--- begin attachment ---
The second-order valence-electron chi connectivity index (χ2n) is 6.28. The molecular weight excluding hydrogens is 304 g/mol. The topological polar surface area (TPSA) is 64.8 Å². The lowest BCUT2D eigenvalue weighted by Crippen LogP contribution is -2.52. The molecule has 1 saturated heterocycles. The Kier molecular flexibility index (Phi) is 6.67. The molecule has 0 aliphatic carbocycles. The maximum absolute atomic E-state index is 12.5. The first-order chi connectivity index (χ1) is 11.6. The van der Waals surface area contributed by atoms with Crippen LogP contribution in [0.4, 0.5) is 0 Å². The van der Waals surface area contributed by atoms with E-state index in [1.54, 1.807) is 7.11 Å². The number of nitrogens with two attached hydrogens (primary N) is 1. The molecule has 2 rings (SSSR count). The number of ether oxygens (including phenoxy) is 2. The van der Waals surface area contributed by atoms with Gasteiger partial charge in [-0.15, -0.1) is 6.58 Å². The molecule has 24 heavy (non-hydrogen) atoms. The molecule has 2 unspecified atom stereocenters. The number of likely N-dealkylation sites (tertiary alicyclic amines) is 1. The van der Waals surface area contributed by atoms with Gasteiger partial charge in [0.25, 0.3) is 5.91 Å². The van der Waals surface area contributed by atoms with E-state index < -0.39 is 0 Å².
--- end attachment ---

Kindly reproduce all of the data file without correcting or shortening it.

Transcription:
The second-order valence-electron chi connectivity index (χ2n) is 6.28. The molecular weight excluding hydrogens is 304 g/mol. The topological polar surface area (TPSA) is 64.8 Å². The lowest BCUT2D eigenvalue weighted by Crippen LogP contribution is -2.52. The molecule has 1 saturated heterocycles. The Kier molecular flexibility index (Phi) is 6.67. The molecule has 0 aliphatic carbocycles. The maximum absolute atomic E-state index is 12.5. The first-order chi connectivity index (χ1) is 11.6. The van der Waals surface area contributed by atoms with Crippen LogP contribution in [0.4, 0.5) is 0 Å². The van der Waals surface area contributed by atoms with E-state index in [1.54, 1.807) is 7.11 Å². The number of nitrogens with two attached hydrogens (primary N) is 1. The molecule has 2 rings (SSSR count). The number of ether oxygens (including phenoxy) is 2. The van der Waals surface area contributed by atoms with Gasteiger partial charge in [-0.15, -0.1) is 6.58 Å². The molecule has 24 heavy (non-hydrogen) atoms. The molecule has 2 unspecified atom stereocenters. The number of likely N-dealkylation sites (tertiary alicyclic amines) is 1. The van der Waals surface area contributed by atoms with Gasteiger partial charge in [0.25, 0.3) is 5.91 Å². The van der Waals surface area contributed by atoms with E-state index < -0.39 is 0 Å².